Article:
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Product Details

  • Series: Microsoft patterns & practices
  • Paperback: 238 pages
  • Publisher: Microsoft patterns & practices (February 17, 2014)
  • Language: English
  • ISBN-10: 1621140369
  • ISBN-13: 978-1621140368
  • Product Dimensions: 8 x 0.6 x 10 inches
  • Shipping Weight: 1.3 pounds (View shipping rates and policies)
  • Average Customer Review: 3.7 out of 5 stars  See all reviews (11 customer reviews)
  • Amazon Best Sellers Rank: #259,425 in Books (See Top 100 in Books)

Customer Reviews

Top Customer Reviews

By S. Stokes on January 28, 2015
Format: Paperback
If you want to read this on your paperwhite kindle at the beach then the $2.49 is a great price. This book is available for no cost from Microsoft at the website: http://www.microsoft.com/en-us/download/details.aspx?id=42026 The book is available as a pdf and epub at that URL.

It is not a book to read if you are looking to learn about all of the various clouds out there like Rackspace, Google, Amazon. It is a book that you would use if you want to focus on Microsoft's Cloud solutions. I found that there are two architectures that work for me.

Some of the reviewers indicate that this is a downer of a book, but seriously, it is just a recipe book. So if you find that books with recipes for food, electronic circuits or other things depress you, well...

Otherwise, it's considered one of the better books on Microsoft Cloud/Azure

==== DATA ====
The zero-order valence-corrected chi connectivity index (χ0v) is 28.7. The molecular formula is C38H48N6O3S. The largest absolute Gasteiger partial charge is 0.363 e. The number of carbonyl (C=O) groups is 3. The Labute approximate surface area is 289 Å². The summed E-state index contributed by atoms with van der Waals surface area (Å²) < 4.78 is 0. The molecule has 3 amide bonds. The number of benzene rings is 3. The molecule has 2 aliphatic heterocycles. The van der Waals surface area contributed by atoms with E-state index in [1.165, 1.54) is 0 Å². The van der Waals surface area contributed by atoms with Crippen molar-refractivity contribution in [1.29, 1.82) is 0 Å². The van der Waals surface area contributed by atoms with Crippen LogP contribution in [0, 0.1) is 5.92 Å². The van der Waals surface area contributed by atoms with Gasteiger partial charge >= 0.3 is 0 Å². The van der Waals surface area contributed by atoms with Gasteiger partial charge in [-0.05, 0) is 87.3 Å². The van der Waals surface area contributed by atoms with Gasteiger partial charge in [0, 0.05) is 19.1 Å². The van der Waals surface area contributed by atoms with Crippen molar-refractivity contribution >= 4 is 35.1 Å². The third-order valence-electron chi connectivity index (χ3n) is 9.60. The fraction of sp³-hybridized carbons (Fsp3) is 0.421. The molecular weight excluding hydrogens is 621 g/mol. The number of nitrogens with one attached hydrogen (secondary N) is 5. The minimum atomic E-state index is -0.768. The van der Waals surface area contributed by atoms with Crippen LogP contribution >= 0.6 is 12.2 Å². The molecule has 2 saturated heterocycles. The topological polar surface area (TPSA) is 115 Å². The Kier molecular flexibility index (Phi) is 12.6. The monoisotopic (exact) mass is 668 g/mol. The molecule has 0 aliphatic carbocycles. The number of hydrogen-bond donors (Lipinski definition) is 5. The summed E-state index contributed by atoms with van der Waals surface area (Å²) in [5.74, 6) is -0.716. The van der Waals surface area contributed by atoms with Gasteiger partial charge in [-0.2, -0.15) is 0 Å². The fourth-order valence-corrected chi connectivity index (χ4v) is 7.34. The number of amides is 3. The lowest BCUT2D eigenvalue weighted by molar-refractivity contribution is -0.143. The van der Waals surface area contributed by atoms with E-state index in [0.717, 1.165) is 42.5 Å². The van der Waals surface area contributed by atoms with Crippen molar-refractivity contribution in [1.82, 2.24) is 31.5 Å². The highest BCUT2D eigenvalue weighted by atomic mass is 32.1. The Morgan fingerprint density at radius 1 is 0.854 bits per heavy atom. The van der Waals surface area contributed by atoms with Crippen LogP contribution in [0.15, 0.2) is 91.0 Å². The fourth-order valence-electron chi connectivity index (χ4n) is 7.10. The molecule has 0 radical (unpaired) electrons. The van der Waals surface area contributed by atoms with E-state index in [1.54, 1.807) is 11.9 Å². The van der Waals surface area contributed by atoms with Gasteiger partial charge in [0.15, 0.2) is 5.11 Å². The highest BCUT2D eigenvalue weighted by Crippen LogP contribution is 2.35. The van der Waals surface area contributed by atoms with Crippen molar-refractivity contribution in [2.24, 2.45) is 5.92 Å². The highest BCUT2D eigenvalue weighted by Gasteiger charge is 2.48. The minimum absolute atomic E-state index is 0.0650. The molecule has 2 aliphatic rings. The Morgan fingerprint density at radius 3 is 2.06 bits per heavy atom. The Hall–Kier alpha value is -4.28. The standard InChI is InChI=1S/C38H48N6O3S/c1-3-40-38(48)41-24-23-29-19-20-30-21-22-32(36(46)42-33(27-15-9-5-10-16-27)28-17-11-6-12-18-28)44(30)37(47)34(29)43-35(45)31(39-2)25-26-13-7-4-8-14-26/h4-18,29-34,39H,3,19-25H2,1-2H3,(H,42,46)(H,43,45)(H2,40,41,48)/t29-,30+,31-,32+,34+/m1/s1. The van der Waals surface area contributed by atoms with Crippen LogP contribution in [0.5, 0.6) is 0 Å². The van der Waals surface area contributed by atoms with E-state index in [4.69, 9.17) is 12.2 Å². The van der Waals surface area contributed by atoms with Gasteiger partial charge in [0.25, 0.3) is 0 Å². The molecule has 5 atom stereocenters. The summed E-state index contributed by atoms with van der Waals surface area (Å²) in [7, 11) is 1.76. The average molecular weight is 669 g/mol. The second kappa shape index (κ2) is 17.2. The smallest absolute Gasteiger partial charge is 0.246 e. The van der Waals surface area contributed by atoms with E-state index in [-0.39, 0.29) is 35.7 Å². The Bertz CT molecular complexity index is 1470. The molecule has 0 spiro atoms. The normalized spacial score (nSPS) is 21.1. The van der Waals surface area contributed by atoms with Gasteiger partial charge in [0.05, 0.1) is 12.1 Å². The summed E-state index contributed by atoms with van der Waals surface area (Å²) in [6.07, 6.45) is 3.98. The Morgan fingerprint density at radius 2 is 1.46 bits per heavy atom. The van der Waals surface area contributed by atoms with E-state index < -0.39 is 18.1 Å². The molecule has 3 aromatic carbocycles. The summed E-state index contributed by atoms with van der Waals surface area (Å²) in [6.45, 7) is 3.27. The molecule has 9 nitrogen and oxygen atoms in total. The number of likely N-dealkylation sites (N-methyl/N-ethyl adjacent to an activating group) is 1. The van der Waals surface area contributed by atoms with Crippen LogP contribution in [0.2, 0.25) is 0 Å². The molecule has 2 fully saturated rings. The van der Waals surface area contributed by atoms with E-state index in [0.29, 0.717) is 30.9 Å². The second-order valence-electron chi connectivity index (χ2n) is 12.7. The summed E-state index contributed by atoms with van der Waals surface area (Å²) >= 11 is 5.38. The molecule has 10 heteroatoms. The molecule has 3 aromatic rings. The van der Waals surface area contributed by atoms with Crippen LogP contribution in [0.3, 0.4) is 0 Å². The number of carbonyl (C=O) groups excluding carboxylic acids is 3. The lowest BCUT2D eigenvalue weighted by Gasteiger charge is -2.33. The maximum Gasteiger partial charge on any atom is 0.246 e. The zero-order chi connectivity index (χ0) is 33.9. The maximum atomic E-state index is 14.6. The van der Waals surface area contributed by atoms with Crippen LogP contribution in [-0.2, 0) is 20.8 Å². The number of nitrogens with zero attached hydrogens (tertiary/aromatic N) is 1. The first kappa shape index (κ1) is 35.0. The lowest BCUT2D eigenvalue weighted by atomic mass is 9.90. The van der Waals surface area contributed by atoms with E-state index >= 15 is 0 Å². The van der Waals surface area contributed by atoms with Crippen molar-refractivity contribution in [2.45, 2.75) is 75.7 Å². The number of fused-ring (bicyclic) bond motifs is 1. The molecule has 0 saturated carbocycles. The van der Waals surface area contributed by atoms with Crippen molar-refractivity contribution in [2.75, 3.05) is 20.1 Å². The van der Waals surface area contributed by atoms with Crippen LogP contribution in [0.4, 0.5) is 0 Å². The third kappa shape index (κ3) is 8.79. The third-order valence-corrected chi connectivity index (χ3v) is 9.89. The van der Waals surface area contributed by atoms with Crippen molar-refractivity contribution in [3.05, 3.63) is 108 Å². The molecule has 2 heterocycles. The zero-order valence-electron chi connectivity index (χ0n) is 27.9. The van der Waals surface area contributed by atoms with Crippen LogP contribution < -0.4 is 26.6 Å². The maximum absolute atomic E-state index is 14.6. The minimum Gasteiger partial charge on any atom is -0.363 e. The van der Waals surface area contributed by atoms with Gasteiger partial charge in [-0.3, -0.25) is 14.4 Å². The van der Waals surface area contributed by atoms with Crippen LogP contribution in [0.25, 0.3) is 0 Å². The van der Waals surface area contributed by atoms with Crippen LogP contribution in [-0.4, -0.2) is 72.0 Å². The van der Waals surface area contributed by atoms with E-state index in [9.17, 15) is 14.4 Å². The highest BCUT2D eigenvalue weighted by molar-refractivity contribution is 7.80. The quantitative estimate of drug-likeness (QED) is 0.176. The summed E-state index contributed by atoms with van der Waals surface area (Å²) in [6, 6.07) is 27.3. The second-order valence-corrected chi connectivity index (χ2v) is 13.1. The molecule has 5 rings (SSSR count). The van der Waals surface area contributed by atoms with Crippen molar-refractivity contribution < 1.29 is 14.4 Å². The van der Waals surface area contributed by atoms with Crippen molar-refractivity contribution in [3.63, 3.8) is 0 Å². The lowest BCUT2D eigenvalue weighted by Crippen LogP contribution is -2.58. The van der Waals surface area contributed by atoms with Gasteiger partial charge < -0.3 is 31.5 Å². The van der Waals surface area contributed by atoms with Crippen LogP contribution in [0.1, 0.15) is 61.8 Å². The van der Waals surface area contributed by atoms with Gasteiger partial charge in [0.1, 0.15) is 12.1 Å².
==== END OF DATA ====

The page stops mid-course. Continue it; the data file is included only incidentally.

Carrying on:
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Format: Kindle Edition
This is a great book - very concise and straight to the point. One can read it beginning to end or use it as a reference and get the details on a particular pattern. It covers a comprehensive set of topics: Caching, Partitioning, Instrumentation, Service Metering and even though it's written with the cloud applications in mind, I found it very useful and applicable for traditional IT applications as well. Highly recommended to IT professionals.
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Format: Paperback
I love the fact that the book has working source code samples that can be ran and tested, it really helps understand what's going on.
I also found useful how the patterns are categorized for easier access.
Most of the patterns are known but explained from a cloud-based focus.
My favourite pattern was the 'Sharding pattern'. It's a must-read if you are an experienced programmer that approaches the cloud, specially if you are going to work with Windows Azure, event though it's not limited to it, but the code samples run on Azure.
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Format: Kindle Edition